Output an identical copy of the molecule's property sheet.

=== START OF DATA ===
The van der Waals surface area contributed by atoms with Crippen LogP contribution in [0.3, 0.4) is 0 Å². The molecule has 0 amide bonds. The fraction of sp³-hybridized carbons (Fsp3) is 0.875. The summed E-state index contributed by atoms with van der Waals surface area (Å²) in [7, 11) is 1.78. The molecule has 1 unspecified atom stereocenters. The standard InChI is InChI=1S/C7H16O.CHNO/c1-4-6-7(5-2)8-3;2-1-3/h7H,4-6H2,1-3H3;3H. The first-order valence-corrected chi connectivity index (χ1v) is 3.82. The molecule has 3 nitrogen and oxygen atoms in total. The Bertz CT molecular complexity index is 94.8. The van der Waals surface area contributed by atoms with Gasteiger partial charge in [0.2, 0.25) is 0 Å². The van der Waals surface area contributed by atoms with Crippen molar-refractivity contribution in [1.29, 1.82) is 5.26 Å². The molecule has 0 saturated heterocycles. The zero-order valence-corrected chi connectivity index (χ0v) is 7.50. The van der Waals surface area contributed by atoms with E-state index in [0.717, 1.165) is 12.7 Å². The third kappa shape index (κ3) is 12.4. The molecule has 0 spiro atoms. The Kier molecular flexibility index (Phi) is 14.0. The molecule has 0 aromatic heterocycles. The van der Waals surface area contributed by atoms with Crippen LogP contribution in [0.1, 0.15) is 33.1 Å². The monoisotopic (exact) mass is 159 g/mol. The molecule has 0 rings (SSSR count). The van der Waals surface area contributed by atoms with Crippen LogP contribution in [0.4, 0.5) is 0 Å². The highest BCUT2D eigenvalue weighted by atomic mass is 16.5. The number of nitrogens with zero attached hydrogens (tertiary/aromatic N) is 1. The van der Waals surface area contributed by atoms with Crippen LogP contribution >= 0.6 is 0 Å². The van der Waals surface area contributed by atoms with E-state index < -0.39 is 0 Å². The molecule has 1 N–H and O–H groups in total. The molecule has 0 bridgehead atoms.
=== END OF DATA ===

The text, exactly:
The van der Waals surface area contributed by atoms with Crippen LogP contribution in [0.3, 0.4) is 0 Å². The molecule has 0 amide bonds. The fraction of sp³-hybridized carbons (Fsp3) is 0.875. The summed E-state index contributed by atoms with van der Waals surface area (Å²) in [7, 11) is 1.78. The molecule has 1 unspecified atom stereocenters. The standard InChI is InChI=1S/C7H16O.CHNO/c1-4-6-7(5-2)8-3;2-1-3/h7H,4-6H2,1-3H3;3H. The first-order valence-corrected chi connectivity index (χ1v) is 3.82. The molecule has 3 nitrogen and oxygen atoms in total. The Bertz CT molecular complexity index is 94.8. The van der Waals surface area contributed by atoms with Gasteiger partial charge in [0.2, 0.25) is 0 Å². The van der Waals surface area contributed by atoms with Crippen molar-refractivity contribution in [1.29, 1.82) is 5.26 Å². The molecule has 0 saturated heterocycles. The zero-order valence-corrected chi connectivity index (χ0v) is 7.50. The van der Waals surface area contributed by atoms with E-state index in [0.717, 1.165) is 12.7 Å². The third kappa shape index (κ3) is 12.4. The molecule has 0 spiro atoms. The Kier molecular flexibility index (Phi) is 14.0. The molecule has 0 aromatic heterocycles. The van der Waals surface area contributed by atoms with Crippen LogP contribution in [0.1, 0.15) is 33.1 Å². The monoisotopic (exact) mass is 159 g/mol. The molecule has 0 rings (SSSR count). The van der Waals surface area contributed by atoms with Crippen LogP contribution in [0.4, 0.5) is 0 Å². The highest BCUT2D eigenvalue weighted by atomic mass is 16.5. The number of nitrogens with zero attached hydrogens (tertiary/aromatic N) is 1. The van der Waals surface area contributed by atoms with Crippen LogP contribution >= 0.6 is 0 Å². The van der Waals surface area contributed by atoms with E-state index < -0.39 is 0 Å². The molecule has 1 N–H and O–H groups in total. The molecule has 0 bridgehead atoms.